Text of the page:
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Top 5 Insurance Pitfalls for Driving Instructors and How to Avoid Them

April 7, 20142 Comments

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Becoming an ADI is a long process, but a worthwhile one! But what you don’t want to do once you’ve reached the end of your journey and are about to take your career to the next level is to make a mistake on your paperwork. Insurance is a key part of your business, and without the right cover you could quickly find yourself in hot water, both legally and financially. So here are our top five insurance pitfalls for driving instructors, and how to avoid them.

#1 – Dual control cover

A dual control vehicle is pretty much an essential for driving instructors. It gives you a greater degree of control over the vehicle should your novice driver make a mistake. But having dual controls fitted to your car means that insurance agencies will regard you as having ‘modified’ the vehicle, and in most instances will not provide cover.

Avoid this pitfall by: looking for specialist dual control vehicle insurance.

#2 – Personal liability cover

Taking out personal liability insurance means that if a person (and that could be a pupil or a member of the public) is injured as a result of your actions whilst you are working and decides to sue you personally for compensation, you are covered financially. Personal injury claims can run into thousands of pounds, even for relatively minor injuries. Could you afford to pay that compensation, as well as the court costs and legal fees, out of your own pocket?

Avoid this pitfall by: making sure you have adequate personal liability cover that will protect you financially in the event of a financial claim against you.

#3 – Loss of earnings

Your vehicle is, quite literally, your office. It’s the main tool of your trade (apart from your skill as an instructor, of course!) and it’s your primary source of income. If your vehicle is off the road for even a short while it can make a huge impact on your earnings. Lessons have to be cancelled, fees are lost and your reputation as a reliable, dependable instructor can also take a hit, affecting your net income over a longer period of time.

Avoid this pitfall by: taking out ‘loss of earnings’ cover that will protect you financially and keep the money coming in whilst you make alternative arrangements. Another tip is to look for an insurance package that will provide you with a hire dual-control car whilst your own vehicle is off the road.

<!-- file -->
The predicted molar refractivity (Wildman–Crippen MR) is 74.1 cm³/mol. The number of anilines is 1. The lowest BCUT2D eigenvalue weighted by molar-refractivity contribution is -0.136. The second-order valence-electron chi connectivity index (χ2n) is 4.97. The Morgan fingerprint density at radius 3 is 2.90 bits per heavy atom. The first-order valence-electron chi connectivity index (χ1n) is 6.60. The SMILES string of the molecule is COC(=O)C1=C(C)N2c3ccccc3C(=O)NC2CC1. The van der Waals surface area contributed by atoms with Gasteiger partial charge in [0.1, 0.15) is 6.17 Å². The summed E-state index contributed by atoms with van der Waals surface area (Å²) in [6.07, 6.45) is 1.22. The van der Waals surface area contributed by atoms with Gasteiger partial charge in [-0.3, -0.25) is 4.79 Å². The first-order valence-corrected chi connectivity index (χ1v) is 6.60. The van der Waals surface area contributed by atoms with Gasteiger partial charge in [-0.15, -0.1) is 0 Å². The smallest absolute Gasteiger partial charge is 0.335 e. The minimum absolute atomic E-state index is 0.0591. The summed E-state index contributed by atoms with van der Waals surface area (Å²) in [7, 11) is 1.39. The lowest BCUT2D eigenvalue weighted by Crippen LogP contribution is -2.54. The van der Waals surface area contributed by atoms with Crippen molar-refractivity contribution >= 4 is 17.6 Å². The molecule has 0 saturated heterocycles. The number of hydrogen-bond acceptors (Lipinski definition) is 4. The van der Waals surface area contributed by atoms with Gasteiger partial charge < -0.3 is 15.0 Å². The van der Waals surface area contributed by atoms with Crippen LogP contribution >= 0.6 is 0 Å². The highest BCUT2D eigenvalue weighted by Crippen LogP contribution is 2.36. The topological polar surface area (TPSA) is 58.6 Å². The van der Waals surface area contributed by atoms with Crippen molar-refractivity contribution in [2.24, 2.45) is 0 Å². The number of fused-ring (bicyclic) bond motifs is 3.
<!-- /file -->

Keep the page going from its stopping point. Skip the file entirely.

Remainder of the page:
#4 – Normal ‘comprehensive car’ insurance

Don’t be fooled into thinking that ‘fully comprehensive’ car insurance will cover you for teaching people to drive. Look on the document and you will see that cover is usually classified for ‘domestic and pleasure’ use only. In some cases, ordinary car insurance won’t even cover your daily commute to work and back! If you use your vehicle for work and your insurance doesn’t cover you for this, then because you have broken the terms of your insurance contract it could mean that you are effectively driving whilst uninsured. This could result in a criminal record and a fine, which if you’re newly qualified could put your ADI licence in jeopardy.

Avoid this pitfall by: taking out proper driving instructor insurance, rather than just normal comprehensive car insurance.

#5 – Employer’s Liability insurance

If you run a driving school and employ others, even if those people are sub-contracted or part-time, you must by law have employer’s liability insurance. Don’t be fooled into thinking that this only applies if you are employing people full time and on PAYE. Your policy must provide at least £5million in cover and be provided by an authorised insurer.

Failure to have the correct EL insurance could lead to prosecution and a fine. It also means that if an employee is injured whilst working for you, they could sue you personally for financial compensation.

Avoid this pitfall by: taking out employer’s liability cover as soon as you employ anyone, even if they are sub-contracted or part-time.

Marc Loud is a partner at Park Insurance, insurance brokers for over 30 years who cover a range of specialist sectors including driving school insurance.

Filed in: InsuranceYour Blog

  • Nicky

    I have just read your blog regarding driving instructors insurance. My other instructors are self employed and work under franchise with my school. Does this mean I need employers liability insurance?
    If you can email the answer I would be very grateful.
    Many thanks


  • Marc Loud (Park Insurance)

    The above comment is correct which means Nicky you do not need Employers Liability.

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